Your browser doesn't support javascript.
loading
Mostrar: 20 | 50 | 100
Resultados 1 - 2 de 2
Filtrar
Mais filtros










Base de dados
Intervalo de ano de publicação
1.
J Int Soc Prev Community Dent ; 10(4): 415-423, 2020.
Artigo em Inglês | MEDLINE | ID: mdl-33042882

RESUMO

Objectives: The aim of this study was to evaluate toothbrushing effectiveness in children with mild and moderate levels of severity of autism spectrum disorder (ASD) after using visual pedagogy. Materials and Methods: This quasi-experimental study was carried out with 30 children with ASD aged 5-17 years; 21 had mild ASD and 9 had moderate ASD. Informed consent and the subject's demographic information were obtained from caregivers. All subjects were then asked to show their toothbrushing practices, which were recorded by video. The toothbrushing ability, toothbrushing cooperation, and plaque index were evaluated before the study and at 2 weeks, 4 weeks, 3 months, and 6 months after visual pedagogy had been used. Results were analyzed by the Friedman test, Pearson's chi-square test, Fisher's exact test, and Mann‒Whitney U test. Results: Toothbrushing ability was significantly improved at all periods of follow-up. Toothbrushing cooperation and the dental plaque index were significantly better than before the study at 4 weeks, 3 months, and 6 months of follow-up. The toothbrushing ability of subjects with mild ASD was significantly better than that of subjects with moderate ASD at 4 weeks and 6 months of follow-up. The toothbrushing cooperation of the mild group was significantly better than that of the moderate group at 2 weeks, 4 weeks, and 3 months. There was no statistically significant reduction in the plaque index between the two groups. Conclusion: Visual pedagogy is useful for improving toothbrushing effectiveness in children with mild or moderate severity ASD. However, children with moderate severity ASD take longer to improve.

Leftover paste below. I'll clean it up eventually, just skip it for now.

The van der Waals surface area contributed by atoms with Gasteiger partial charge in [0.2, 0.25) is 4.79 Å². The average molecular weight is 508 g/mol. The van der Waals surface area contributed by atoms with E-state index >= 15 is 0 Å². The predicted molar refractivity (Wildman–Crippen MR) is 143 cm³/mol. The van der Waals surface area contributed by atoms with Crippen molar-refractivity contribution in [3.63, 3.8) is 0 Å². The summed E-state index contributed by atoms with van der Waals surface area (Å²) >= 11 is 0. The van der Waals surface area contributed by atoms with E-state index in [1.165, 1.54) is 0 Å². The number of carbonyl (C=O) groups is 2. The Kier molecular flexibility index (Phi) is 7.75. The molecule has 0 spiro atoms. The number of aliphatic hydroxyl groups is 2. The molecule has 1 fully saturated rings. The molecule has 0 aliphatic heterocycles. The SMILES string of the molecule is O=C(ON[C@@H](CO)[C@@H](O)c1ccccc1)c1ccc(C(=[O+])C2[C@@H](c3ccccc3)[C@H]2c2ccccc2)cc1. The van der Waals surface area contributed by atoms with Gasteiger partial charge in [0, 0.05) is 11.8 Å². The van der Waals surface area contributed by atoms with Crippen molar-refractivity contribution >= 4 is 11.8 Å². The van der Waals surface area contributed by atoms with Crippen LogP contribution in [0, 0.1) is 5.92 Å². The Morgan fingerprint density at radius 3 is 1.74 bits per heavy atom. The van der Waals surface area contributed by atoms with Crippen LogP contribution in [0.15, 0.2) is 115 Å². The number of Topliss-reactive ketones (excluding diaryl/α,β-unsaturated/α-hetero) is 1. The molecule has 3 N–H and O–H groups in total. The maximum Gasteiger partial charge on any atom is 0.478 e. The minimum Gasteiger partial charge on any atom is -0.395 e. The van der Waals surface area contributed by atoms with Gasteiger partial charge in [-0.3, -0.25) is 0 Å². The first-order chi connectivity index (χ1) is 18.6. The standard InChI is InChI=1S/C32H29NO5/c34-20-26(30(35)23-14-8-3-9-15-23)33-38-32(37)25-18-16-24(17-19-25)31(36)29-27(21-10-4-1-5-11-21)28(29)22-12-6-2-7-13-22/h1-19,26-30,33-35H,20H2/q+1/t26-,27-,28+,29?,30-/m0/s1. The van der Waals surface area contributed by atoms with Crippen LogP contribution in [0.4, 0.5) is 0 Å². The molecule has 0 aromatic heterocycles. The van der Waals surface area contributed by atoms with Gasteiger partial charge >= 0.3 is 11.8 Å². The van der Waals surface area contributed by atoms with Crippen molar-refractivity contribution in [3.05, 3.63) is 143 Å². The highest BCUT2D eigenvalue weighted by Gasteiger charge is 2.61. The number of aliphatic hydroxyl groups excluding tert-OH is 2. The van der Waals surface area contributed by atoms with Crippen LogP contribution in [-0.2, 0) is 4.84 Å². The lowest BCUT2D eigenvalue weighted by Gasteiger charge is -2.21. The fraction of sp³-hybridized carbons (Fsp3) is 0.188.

2.
Int J Paediatr Dent ; 30(4): 505-513, 2020 Jul.
Artigo em Inglês | MEDLINE | ID: mdl-32011037

RESUMO

BACKGROUND: Sensory over-responsivity (SOR) is common in autistic spectrum disorder (ASD), and it leads to a more intense response to sensory stimuli. AIM: To compare toothbrushing cooperation at home and in a dental office between SOR and sensory not over-responsivity (SNOR) children with ASD. DESIGN: This cross-sectional observational study was conducted with 51 children with ASD aged 4-17 years. Caregivers assessed each subject's sensory response by completing a back-translation questionnaire listing eight sensitivities. Subjects who had three or more of the sensitivities were considered SOR subjects. Toothbrushing cooperation in the dental office was recorded on videos. Statistical analysis used the Spearman correlation coefficient, chi-square test, Fisher's exact test, and Mann-Whitney U test. RESULTS: SNOR subjects (n = 10) had significantly higher scores in toothbrushing cooperation at home and in the dental office than did SOR subjects (n = 41) (P < .05). Oral sensitivity was significantly associated with toothbrushing cooperation at home, whereas oral, light, sound, and touch (face) sensitivities were significantly correlated with toothbrushing cooperation in the dental office (P < .05). CONCLUSIONS: SOR subjects showed less toothbrushing cooperation than SNOR subjects both at home and in the dental office.


Assuntos
Transtorno do Espectro Autista , Escovação Dentária , Adolescente , Cuidadores , Criança , Pré-Escolar , Estudos Transversais , Humanos , Percepção , Inquéritos e Questionários
SELEÇÃO DE REFERÊNCIAS
DETALHE DA PESQUISA
...